On Tuesday, about 300,000 people converged under blue skies and bright sunshine on the National Mall in Washington D.C. in a march billed as solidarity against antisemitism and for Israel in the wake of the brutal attack by Hamas on Israel Oct. 7. Among the marchers were many from the Philadelphia area, which has seen numerous pro-Palestinian protests as well as smaller solidarity marches in the city and near suburbs in support of Israel.
The peaceful march saw no arrests. A mix of speakers included the controversial far-right President of Israel, Isaac Herzog, who addressed the crowd by video from the Western Wall in Jerusalem, Speaker of the House Mike Johnson, Senate Majority Leader Chuck Schumer, House Democratic leader Hakeem Jeffries, Sen. Joni Ernst (R-IA), some notable Jewish celebrities and other supporters of Israel. Students from colleges under fire from antisemitic attacks including the University of Pennsylvania, spoke of their fears and feeling unsafe.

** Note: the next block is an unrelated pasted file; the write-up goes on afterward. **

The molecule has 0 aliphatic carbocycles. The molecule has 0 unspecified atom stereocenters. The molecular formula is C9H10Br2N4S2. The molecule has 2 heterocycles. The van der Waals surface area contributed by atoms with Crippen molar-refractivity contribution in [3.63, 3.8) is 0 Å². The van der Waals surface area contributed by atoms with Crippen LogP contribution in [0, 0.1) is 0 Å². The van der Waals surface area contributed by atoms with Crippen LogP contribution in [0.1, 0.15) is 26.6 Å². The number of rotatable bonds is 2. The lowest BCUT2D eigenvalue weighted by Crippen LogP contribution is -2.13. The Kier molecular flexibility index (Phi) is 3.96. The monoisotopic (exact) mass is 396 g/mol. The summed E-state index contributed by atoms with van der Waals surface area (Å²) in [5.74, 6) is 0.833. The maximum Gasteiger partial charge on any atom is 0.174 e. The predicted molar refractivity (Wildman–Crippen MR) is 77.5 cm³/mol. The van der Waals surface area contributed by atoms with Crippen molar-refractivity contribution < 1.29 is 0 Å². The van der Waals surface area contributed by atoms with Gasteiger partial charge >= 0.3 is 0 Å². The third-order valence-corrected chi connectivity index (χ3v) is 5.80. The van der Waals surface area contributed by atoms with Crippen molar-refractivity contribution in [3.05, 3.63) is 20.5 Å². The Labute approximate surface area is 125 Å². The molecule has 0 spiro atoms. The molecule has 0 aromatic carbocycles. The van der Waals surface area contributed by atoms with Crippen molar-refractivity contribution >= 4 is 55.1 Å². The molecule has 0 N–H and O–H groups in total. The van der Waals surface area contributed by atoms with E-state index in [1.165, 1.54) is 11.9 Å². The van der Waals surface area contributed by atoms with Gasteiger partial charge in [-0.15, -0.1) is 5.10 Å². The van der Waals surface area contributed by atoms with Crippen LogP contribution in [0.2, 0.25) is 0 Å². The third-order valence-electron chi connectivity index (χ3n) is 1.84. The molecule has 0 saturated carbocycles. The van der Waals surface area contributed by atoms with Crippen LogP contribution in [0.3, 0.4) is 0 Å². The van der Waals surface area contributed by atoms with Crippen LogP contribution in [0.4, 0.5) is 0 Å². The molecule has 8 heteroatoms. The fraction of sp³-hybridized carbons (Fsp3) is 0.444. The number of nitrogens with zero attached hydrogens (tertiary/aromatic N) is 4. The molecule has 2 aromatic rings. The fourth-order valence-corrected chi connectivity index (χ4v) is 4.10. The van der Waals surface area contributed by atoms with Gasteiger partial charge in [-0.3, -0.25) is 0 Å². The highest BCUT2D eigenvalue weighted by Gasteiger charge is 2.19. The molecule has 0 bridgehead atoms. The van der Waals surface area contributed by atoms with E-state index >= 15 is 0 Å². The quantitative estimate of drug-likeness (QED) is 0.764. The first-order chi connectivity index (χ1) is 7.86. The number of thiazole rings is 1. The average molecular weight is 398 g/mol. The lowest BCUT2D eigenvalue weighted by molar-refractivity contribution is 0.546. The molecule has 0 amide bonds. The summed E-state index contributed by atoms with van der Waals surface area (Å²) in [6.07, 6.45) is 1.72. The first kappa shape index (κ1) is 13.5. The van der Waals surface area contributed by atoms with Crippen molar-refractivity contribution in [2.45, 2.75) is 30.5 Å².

Family members of Hamas hostages spoke as well. Alana Zeitchik told the crowd that no one has to choose between support for Jewish and Palestinian victims of the current Israel-Hamas war. Six of Zeitchik’s family members have been held hostage since Oct. 7. She said, “For too many, it feels like to care about one family — to love one child — is to diminish the suffering of another,” Zeitchik said.